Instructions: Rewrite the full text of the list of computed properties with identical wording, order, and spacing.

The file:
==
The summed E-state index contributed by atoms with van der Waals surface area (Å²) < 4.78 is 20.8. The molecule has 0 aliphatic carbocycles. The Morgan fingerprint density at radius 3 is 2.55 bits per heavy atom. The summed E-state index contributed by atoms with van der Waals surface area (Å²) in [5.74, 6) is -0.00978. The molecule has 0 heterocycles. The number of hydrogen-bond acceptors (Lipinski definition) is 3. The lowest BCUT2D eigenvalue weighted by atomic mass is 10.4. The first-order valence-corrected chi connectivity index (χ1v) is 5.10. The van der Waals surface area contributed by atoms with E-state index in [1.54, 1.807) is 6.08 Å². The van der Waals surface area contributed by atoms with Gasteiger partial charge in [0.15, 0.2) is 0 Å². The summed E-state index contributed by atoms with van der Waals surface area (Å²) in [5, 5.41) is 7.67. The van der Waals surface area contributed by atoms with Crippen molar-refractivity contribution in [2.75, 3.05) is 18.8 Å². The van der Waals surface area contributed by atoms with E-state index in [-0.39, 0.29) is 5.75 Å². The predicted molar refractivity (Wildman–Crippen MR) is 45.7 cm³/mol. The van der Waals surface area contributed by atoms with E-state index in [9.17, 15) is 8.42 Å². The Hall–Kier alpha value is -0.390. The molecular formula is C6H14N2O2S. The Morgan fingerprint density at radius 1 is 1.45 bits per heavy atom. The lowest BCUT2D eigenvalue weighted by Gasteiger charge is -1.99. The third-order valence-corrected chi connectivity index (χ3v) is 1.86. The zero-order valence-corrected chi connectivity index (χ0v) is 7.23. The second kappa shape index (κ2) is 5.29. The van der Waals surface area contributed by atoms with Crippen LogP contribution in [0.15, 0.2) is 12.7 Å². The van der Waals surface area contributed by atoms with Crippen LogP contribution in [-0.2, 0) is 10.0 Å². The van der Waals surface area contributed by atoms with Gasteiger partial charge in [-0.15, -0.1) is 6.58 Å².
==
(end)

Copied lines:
The summed E-state index contributed by atoms with van der Waals surface area (Å²) < 4.78 is 20.8. The molecule has 0 aliphatic carbocycles. The Morgan fingerprint density at radius 3 is 2.55 bits per heavy atom. The summed E-state index contributed by atoms with van der Waals surface area (Å²) in [5.74, 6) is -0.00978. The molecule has 0 heterocycles. The number of hydrogen-bond acceptors (Lipinski definition) is 3. The lowest BCUT2D eigenvalue weighted by atomic mass is 10.4. The first-order valence-corrected chi connectivity index (χ1v) is 5.10. The van der Waals surface area contributed by atoms with E-state index in [1.54, 1.807) is 6.08 Å². The van der Waals surface area contributed by atoms with Gasteiger partial charge in [0.15, 0.2) is 0 Å². The summed E-state index contributed by atoms with van der Waals surface area (Å²) in [5, 5.41) is 7.67. The van der Waals surface area contributed by atoms with Crippen molar-refractivity contribution in [2.75, 3.05) is 18.8 Å². The van der Waals surface area contributed by atoms with E-state index in [-0.39, 0.29) is 5.75 Å². The predicted molar refractivity (Wildman–Crippen MR) is 45.7 cm³/mol. The van der Waals surface area contributed by atoms with E-state index in [9.17, 15) is 8.42 Å². The Hall–Kier alpha value is -0.390. The molecular formula is C6H14N2O2S. The Morgan fingerprint density at radius 1 is 1.45 bits per heavy atom. The lowest BCUT2D eigenvalue weighted by Gasteiger charge is -1.99. The third-order valence-corrected chi connectivity index (χ3v) is 1.86. The zero-order valence-corrected chi connectivity index (χ0v) is 7.23. The second kappa shape index (κ2) is 5.29. The van der Waals surface area contributed by atoms with Crippen LogP contribution in [0.15, 0.2) is 12.7 Å². The van der Waals surface area contributed by atoms with Crippen LogP contribution in [-0.2, 0) is 10.0 Å². The van der Waals surface area contributed by atoms with Gasteiger partial charge in [-0.15, -0.1) is 6.58 Å².